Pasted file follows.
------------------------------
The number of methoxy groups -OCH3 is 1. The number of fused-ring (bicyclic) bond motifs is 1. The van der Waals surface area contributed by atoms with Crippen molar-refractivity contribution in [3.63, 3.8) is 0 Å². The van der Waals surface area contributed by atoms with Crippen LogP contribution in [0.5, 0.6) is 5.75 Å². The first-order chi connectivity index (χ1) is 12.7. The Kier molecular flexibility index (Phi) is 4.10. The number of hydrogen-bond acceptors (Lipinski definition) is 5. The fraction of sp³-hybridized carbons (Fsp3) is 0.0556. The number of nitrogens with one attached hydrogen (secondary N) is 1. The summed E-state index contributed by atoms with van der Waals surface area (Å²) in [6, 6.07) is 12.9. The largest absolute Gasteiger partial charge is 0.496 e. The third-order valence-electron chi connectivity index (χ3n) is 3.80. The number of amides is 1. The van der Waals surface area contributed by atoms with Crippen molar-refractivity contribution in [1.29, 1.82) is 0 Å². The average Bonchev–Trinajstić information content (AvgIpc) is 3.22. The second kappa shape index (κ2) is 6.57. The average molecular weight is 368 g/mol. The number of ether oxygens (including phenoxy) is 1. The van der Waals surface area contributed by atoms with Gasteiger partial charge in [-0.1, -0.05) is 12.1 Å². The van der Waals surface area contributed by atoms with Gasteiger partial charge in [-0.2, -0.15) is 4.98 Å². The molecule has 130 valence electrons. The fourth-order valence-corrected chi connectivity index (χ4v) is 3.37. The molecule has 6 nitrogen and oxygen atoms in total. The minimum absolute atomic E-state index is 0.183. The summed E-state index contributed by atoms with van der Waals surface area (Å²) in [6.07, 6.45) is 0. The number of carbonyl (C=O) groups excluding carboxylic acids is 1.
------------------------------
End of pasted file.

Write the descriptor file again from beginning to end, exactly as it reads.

The number of methoxy groups -OCH3 is 1. The number of fused-ring (bicyclic) bond motifs is 1. The van der Waals surface area contributed by atoms with Crippen molar-refractivity contribution in [3.63, 3.8) is 0 Å². The van der Waals surface area contributed by atoms with Crippen LogP contribution in [0.5, 0.6) is 5.75 Å². The first-order chi connectivity index (χ1) is 12.7. The Kier molecular flexibility index (Phi) is 4.10. The number of hydrogen-bond acceptors (Lipinski definition) is 5. The fraction of sp³-hybridized carbons (Fsp3) is 0.0556. The number of nitrogens with one attached hydrogen (secondary N) is 1. The summed E-state index contributed by atoms with van der Waals surface area (Å²) in [6, 6.07) is 12.9. The largest absolute Gasteiger partial charge is 0.496 e. The third-order valence-electron chi connectivity index (χ3n) is 3.80. The number of amides is 1. The van der Waals surface area contributed by atoms with Crippen molar-refractivity contribution in [1.29, 1.82) is 0 Å². The average Bonchev–Trinajstić information content (AvgIpc) is 3.22. The second kappa shape index (κ2) is 6.57. The average molecular weight is 368 g/mol. The number of ether oxygens (including phenoxy) is 1. The van der Waals surface area contributed by atoms with Gasteiger partial charge in [-0.1, -0.05) is 12.1 Å². The van der Waals surface area contributed by atoms with Gasteiger partial charge in [-0.2, -0.15) is 4.98 Å². The molecule has 130 valence electrons. The fourth-order valence-corrected chi connectivity index (χ4v) is 3.37. The molecule has 6 nitrogen and oxygen atoms in total. The minimum absolute atomic E-state index is 0.183. The summed E-state index contributed by atoms with van der Waals surface area (Å²) in [6.07, 6.45) is 0. The number of carbonyl (C=O) groups excluding carboxylic acids is 1.